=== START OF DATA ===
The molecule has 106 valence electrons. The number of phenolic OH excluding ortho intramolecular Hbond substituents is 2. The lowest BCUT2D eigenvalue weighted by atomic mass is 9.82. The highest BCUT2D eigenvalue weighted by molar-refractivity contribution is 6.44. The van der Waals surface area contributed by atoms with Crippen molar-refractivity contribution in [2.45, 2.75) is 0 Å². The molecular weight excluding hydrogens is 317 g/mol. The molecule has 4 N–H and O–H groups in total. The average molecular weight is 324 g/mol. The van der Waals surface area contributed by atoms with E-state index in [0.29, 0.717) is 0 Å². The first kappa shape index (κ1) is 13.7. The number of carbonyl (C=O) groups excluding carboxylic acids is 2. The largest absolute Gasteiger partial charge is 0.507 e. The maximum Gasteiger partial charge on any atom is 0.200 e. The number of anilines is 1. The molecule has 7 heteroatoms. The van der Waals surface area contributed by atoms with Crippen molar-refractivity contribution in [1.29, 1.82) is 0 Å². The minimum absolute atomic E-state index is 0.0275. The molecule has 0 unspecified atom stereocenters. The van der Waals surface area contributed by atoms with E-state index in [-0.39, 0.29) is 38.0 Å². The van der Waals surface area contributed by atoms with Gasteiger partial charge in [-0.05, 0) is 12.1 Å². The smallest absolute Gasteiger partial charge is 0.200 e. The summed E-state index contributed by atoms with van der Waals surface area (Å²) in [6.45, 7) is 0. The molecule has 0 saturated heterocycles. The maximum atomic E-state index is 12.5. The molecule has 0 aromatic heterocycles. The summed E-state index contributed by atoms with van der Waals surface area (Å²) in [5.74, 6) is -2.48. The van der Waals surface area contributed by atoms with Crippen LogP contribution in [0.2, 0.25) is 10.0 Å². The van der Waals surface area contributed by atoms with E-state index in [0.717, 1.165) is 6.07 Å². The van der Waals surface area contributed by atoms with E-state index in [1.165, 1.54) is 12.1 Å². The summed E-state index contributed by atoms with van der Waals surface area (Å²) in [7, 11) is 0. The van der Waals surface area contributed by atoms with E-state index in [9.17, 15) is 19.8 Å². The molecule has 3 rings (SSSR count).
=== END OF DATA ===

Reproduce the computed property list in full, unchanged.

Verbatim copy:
The molecule has 106 valence electrons. The number of phenolic OH excluding ortho intramolecular Hbond substituents is 2. The lowest BCUT2D eigenvalue weighted by atomic mass is 9.82. The highest BCUT2D eigenvalue weighted by molar-refractivity contribution is 6.44. The van der Waals surface area contributed by atoms with Crippen molar-refractivity contribution in [2.45, 2.75) is 0 Å². The molecular weight excluding hydrogens is 317 g/mol. The molecule has 4 N–H and O–H groups in total. The average molecular weight is 324 g/mol. The van der Waals surface area contributed by atoms with E-state index in [0.29, 0.717) is 0 Å². The first kappa shape index (κ1) is 13.7. The number of carbonyl (C=O) groups excluding carboxylic acids is 2. The largest absolute Gasteiger partial charge is 0.507 e. The maximum Gasteiger partial charge on any atom is 0.200 e. The number of anilines is 1. The molecule has 7 heteroatoms. The van der Waals surface area contributed by atoms with Crippen molar-refractivity contribution in [1.29, 1.82) is 0 Å². The minimum absolute atomic E-state index is 0.0275. The molecule has 0 unspecified atom stereocenters. The van der Waals surface area contributed by atoms with E-state index in [-0.39, 0.29) is 38.0 Å². The van der Waals surface area contributed by atoms with Gasteiger partial charge in [-0.05, 0) is 12.1 Å². The smallest absolute Gasteiger partial charge is 0.200 e. The summed E-state index contributed by atoms with van der Waals surface area (Å²) in [6.45, 7) is 0. The molecule has 0 saturated heterocycles. The maximum atomic E-state index is 12.5. The molecule has 0 aromatic heterocycles. The summed E-state index contributed by atoms with van der Waals surface area (Å²) in [5.74, 6) is -2.48. The van der Waals surface area contributed by atoms with Crippen LogP contribution in [0.2, 0.25) is 10.0 Å². The van der Waals surface area contributed by atoms with E-state index in [0.717, 1.165) is 6.07 Å². The van der Waals surface area contributed by atoms with E-state index in [1.165, 1.54) is 12.1 Å². The summed E-state index contributed by atoms with van der Waals surface area (Å²) in [7, 11) is 0. The van der Waals surface area contributed by atoms with E-state index in [9.17, 15) is 19.8 Å². The molecule has 3 rings (SSSR count).